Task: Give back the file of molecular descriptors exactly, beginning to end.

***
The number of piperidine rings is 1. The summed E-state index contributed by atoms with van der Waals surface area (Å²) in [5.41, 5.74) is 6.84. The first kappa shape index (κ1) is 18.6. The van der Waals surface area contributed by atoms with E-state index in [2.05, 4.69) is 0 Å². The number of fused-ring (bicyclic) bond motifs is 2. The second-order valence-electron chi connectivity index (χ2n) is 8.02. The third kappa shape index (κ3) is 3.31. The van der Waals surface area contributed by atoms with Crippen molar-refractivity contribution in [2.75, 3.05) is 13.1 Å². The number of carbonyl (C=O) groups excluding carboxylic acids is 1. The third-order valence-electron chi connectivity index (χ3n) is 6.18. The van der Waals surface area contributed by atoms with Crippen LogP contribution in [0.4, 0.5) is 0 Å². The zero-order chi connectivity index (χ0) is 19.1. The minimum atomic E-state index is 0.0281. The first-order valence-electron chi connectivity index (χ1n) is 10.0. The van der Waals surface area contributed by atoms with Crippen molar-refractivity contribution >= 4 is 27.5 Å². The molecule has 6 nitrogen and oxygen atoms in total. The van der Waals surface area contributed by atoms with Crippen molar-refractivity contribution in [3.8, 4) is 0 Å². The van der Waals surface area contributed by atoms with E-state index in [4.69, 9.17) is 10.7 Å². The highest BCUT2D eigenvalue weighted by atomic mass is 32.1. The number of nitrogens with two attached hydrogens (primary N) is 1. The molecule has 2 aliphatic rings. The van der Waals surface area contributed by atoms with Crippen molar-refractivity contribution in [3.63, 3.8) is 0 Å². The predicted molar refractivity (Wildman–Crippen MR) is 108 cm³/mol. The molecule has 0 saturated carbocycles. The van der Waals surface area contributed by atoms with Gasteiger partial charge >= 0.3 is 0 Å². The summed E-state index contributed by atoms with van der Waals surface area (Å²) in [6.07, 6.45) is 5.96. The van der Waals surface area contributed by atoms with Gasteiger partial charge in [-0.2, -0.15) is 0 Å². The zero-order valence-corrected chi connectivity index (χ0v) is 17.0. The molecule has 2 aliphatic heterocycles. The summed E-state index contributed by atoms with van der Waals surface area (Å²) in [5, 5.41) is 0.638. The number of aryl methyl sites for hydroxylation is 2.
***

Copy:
The number of piperidine rings is 1. The summed E-state index contributed by atoms with van der Waals surface area (Å²) in [5.41, 5.74) is 6.84. The first kappa shape index (κ1) is 18.6. The van der Waals surface area contributed by atoms with E-state index in [2.05, 4.69) is 0 Å². The number of fused-ring (bicyclic) bond motifs is 2. The second-order valence-electron chi connectivity index (χ2n) is 8.02. The third kappa shape index (κ3) is 3.31. The van der Waals surface area contributed by atoms with Crippen molar-refractivity contribution in [2.75, 3.05) is 13.1 Å². The number of carbonyl (C=O) groups excluding carboxylic acids is 1. The third-order valence-electron chi connectivity index (χ3n) is 6.18. The van der Waals surface area contributed by atoms with Crippen LogP contribution in [0.4, 0.5) is 0 Å². The zero-order chi connectivity index (χ0) is 19.1. The minimum atomic E-state index is 0.0281. The first-order valence-electron chi connectivity index (χ1n) is 10.0. The van der Waals surface area contributed by atoms with Crippen molar-refractivity contribution >= 4 is 27.5 Å². The molecule has 6 nitrogen and oxygen atoms in total. The van der Waals surface area contributed by atoms with Crippen molar-refractivity contribution in [3.8, 4) is 0 Å². The van der Waals surface area contributed by atoms with E-state index in [4.69, 9.17) is 10.7 Å². The highest BCUT2D eigenvalue weighted by atomic mass is 32.1. The number of nitrogens with two attached hydrogens (primary N) is 1. The molecule has 2 aliphatic rings. The van der Waals surface area contributed by atoms with Crippen molar-refractivity contribution in [3.63, 3.8) is 0 Å². The predicted molar refractivity (Wildman–Crippen MR) is 108 cm³/mol. The molecule has 0 saturated carbocycles. The van der Waals surface area contributed by atoms with Gasteiger partial charge >= 0.3 is 0 Å². The summed E-state index contributed by atoms with van der Waals surface area (Å²) in [6.07, 6.45) is 5.96. The van der Waals surface area contributed by atoms with Gasteiger partial charge in [-0.2, -0.15) is 0 Å². The zero-order valence-corrected chi connectivity index (χ0v) is 17.0. The molecule has 2 aliphatic heterocycles. The summed E-state index contributed by atoms with van der Waals surface area (Å²) in [5, 5.41) is 0.638. The number of aryl methyl sites for hydroxylation is 2.